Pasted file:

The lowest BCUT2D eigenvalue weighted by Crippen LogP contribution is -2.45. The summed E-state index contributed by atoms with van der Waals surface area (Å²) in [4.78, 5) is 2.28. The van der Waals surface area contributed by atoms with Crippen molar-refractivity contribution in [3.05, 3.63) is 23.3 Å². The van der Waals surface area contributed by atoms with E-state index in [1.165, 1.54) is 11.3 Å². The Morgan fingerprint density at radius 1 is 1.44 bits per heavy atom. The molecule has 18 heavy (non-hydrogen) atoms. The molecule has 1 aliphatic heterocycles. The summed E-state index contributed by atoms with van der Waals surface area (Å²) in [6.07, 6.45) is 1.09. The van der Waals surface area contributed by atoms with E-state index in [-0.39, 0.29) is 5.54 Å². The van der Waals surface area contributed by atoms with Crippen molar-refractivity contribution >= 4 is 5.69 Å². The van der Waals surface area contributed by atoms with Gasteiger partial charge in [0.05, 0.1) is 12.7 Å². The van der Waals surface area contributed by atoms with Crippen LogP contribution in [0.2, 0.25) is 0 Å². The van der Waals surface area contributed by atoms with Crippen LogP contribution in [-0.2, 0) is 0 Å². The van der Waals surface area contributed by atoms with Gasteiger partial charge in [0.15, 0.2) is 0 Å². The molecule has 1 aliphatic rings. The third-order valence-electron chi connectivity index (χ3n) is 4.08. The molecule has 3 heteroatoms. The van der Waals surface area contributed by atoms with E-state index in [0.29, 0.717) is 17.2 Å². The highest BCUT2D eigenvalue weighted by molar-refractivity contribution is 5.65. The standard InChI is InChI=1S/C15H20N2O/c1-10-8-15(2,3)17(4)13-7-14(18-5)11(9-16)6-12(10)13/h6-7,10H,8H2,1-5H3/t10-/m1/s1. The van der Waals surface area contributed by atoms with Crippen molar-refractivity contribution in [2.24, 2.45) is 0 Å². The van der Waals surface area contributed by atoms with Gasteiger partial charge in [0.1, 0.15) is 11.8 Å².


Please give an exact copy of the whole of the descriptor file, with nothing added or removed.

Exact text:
The lowest BCUT2D eigenvalue weighted by Crippen LogP contribution is -2.45. The summed E-state index contributed by atoms with van der Waals surface area (Å²) in [4.78, 5) is 2.28. The van der Waals surface area contributed by atoms with Crippen molar-refractivity contribution in [3.05, 3.63) is 23.3 Å². The van der Waals surface area contributed by atoms with E-state index in [1.165, 1.54) is 11.3 Å². The Morgan fingerprint density at radius 1 is 1.44 bits per heavy atom. The molecule has 18 heavy (non-hydrogen) atoms. The molecule has 1 aliphatic heterocycles. The summed E-state index contributed by atoms with van der Waals surface area (Å²) in [6.07, 6.45) is 1.09. The van der Waals surface area contributed by atoms with E-state index in [-0.39, 0.29) is 5.54 Å². The van der Waals surface area contributed by atoms with Crippen molar-refractivity contribution >= 4 is 5.69 Å². The van der Waals surface area contributed by atoms with Gasteiger partial charge in [0.05, 0.1) is 12.7 Å². The van der Waals surface area contributed by atoms with Crippen LogP contribution in [0.2, 0.25) is 0 Å². The van der Waals surface area contributed by atoms with Crippen LogP contribution in [-0.2, 0) is 0 Å². The van der Waals surface area contributed by atoms with Gasteiger partial charge in [0.15, 0.2) is 0 Å². The molecule has 1 aliphatic rings. The third-order valence-electron chi connectivity index (χ3n) is 4.08. The molecule has 3 heteroatoms. The van der Waals surface area contributed by atoms with E-state index in [0.29, 0.717) is 17.2 Å². The highest BCUT2D eigenvalue weighted by molar-refractivity contribution is 5.65. The standard InChI is InChI=1S/C15H20N2O/c1-10-8-15(2,3)17(4)13-7-14(18-5)11(9-16)6-12(10)13/h6-7,10H,8H2,1-5H3/t10-/m1/s1. The van der Waals surface area contributed by atoms with Crippen molar-refractivity contribution in [2.24, 2.45) is 0 Å². The van der Waals surface area contributed by atoms with Gasteiger partial charge in [0.1, 0.15) is 11.8 Å².